Dummy door knobs are single-sided "fake knobs." They are typically mounted on a door's surface or in its interior. You can use some of them on double doors because they come in pairs. There are no functional components in these kinds of door knobs. They work well for the inside of French doors as well as a small pantry or shallow closet.
Passage door knobs are similar to dummy door knobs. They are used to opening doors and moving between rooms but do not lock. For inner corridors, closets, and other areas without privacy locks, passage door handles are suitable. Additionally known as unkeyed knobs.
Keyed entry door knobs for safety and security, feature a lock and key mechanism on both sides. They are utilized on exterior doors such as patio doors, entry garage doors, and front doors. Some doors have an internal lock button that you press to secure them. When you turn the interior knob, the button unlocks. To lock or unlock the door, you turn a twist mechanism on one side of other keyed entry door knobs.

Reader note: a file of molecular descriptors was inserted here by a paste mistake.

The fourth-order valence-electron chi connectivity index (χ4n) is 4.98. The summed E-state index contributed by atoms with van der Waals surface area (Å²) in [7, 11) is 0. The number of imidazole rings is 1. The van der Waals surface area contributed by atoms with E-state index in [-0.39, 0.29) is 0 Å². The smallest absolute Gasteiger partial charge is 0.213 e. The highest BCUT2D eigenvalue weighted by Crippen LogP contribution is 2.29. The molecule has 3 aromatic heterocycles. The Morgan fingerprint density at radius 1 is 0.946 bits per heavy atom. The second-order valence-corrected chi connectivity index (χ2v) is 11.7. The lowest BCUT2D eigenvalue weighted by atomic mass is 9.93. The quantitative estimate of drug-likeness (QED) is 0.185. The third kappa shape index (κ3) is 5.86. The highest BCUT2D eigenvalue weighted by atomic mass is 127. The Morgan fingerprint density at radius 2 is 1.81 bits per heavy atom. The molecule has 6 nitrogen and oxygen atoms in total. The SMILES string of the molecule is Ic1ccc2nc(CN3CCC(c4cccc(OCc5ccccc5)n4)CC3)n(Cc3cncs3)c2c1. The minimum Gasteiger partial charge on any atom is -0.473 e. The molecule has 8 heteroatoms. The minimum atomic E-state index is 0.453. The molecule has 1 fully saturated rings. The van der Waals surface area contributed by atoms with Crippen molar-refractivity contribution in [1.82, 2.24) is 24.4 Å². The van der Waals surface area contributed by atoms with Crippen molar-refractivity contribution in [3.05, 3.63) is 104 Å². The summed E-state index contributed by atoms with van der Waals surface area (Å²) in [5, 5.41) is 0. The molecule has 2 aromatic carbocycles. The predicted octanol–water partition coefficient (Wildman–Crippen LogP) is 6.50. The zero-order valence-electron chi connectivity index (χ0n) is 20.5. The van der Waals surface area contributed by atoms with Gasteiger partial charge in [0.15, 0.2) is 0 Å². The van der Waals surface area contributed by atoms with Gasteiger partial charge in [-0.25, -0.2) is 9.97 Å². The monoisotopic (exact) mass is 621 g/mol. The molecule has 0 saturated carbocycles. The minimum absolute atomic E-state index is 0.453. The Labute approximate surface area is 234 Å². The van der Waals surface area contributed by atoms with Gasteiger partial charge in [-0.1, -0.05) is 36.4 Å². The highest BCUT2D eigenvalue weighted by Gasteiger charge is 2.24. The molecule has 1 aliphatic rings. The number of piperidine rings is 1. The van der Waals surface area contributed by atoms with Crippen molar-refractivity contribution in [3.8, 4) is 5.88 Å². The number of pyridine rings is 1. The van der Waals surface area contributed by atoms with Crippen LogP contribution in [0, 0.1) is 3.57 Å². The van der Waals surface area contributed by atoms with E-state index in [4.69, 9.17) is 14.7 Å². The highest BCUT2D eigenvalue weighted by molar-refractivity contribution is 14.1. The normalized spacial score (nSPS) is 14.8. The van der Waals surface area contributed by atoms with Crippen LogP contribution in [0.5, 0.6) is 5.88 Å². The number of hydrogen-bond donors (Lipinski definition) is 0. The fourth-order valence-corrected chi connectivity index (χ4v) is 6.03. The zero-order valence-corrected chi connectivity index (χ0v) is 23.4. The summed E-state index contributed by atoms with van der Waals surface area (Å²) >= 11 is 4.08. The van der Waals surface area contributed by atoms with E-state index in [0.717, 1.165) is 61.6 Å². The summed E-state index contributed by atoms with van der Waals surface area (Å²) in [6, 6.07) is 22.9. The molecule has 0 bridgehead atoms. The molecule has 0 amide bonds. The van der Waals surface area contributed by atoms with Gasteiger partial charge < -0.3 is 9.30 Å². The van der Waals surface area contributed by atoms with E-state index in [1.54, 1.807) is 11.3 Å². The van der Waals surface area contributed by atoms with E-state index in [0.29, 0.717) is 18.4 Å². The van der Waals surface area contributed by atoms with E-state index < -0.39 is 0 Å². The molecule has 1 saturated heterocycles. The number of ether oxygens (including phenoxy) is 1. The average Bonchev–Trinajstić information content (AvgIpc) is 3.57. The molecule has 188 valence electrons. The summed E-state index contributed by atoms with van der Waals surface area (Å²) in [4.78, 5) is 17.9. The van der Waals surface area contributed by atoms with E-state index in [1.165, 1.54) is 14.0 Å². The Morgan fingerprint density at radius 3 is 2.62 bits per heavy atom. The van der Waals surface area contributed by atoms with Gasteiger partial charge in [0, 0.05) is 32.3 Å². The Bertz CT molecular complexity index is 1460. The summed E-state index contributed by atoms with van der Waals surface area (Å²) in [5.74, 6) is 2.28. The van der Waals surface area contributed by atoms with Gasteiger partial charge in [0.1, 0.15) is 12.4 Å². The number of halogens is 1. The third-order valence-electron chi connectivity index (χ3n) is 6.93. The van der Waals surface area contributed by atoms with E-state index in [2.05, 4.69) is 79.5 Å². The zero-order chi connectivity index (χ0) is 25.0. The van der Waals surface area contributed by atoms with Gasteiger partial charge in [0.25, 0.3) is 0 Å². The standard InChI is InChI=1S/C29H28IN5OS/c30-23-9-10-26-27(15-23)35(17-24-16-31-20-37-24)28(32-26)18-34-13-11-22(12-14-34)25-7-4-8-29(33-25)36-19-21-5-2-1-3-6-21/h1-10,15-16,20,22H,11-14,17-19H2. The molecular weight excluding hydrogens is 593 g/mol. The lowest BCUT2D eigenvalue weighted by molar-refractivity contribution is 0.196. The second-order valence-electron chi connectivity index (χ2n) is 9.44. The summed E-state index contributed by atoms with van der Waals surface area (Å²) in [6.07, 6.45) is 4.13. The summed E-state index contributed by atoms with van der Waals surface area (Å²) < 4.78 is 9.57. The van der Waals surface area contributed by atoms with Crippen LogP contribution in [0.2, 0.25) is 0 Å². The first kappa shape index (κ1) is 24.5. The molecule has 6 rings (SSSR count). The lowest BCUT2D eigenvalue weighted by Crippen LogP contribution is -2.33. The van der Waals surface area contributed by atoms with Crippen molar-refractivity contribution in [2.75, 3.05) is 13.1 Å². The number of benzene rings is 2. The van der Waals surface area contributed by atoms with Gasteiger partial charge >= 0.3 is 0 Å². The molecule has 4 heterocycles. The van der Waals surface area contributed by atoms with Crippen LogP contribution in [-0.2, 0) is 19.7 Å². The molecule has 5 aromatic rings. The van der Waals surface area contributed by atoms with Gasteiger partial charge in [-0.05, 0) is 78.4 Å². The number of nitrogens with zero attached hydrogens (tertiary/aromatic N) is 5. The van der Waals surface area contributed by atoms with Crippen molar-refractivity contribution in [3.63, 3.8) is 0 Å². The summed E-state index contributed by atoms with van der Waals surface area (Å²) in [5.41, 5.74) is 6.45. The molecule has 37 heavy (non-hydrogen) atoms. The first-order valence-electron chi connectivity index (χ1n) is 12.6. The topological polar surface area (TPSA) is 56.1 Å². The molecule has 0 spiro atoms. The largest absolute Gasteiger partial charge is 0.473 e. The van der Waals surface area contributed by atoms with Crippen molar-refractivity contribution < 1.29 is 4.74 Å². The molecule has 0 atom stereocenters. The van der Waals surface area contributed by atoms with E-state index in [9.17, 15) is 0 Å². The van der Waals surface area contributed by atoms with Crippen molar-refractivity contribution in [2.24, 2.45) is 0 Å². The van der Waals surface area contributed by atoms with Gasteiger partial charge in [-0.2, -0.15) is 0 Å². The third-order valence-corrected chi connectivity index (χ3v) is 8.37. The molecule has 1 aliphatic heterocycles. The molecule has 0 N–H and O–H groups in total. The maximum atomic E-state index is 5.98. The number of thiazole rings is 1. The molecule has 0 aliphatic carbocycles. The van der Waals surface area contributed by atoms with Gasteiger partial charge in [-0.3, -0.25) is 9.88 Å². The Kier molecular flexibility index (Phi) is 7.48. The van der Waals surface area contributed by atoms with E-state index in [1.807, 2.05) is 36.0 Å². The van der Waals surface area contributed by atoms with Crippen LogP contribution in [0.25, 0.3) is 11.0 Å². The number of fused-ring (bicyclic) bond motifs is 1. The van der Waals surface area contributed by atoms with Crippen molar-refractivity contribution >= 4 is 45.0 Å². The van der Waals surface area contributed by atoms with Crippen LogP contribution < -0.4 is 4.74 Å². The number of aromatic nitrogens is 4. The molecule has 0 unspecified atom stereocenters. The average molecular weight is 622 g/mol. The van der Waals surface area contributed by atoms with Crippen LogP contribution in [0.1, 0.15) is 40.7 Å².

Privacy door knobs possess a button or twist lock that only functions from one side. A generic key can be used to unlock some privacy door knobs with button locks since they feature a pinhole on the exterior of the knob. These sorts of door knobs are frequently used in bathrooms, bedrooms, and other spaces where privacy is required but keyed locks are not necessary.
Door levers are frequently found on French doors; however, they can be used anyplace that regular knobs are. These are ADA-compliant for users with disabilities as they come in various sizes and are simpler to use than standard door knobs.
Handle sets To be installed on the outside of a door, handle sets have a handle and a key lock. They also have a deadbolt and a lever or door knob on the other side of the door. They are widely used on front doors and look good doing it. You operate a thumb latch on the handle set to open or close the door after you unlock it.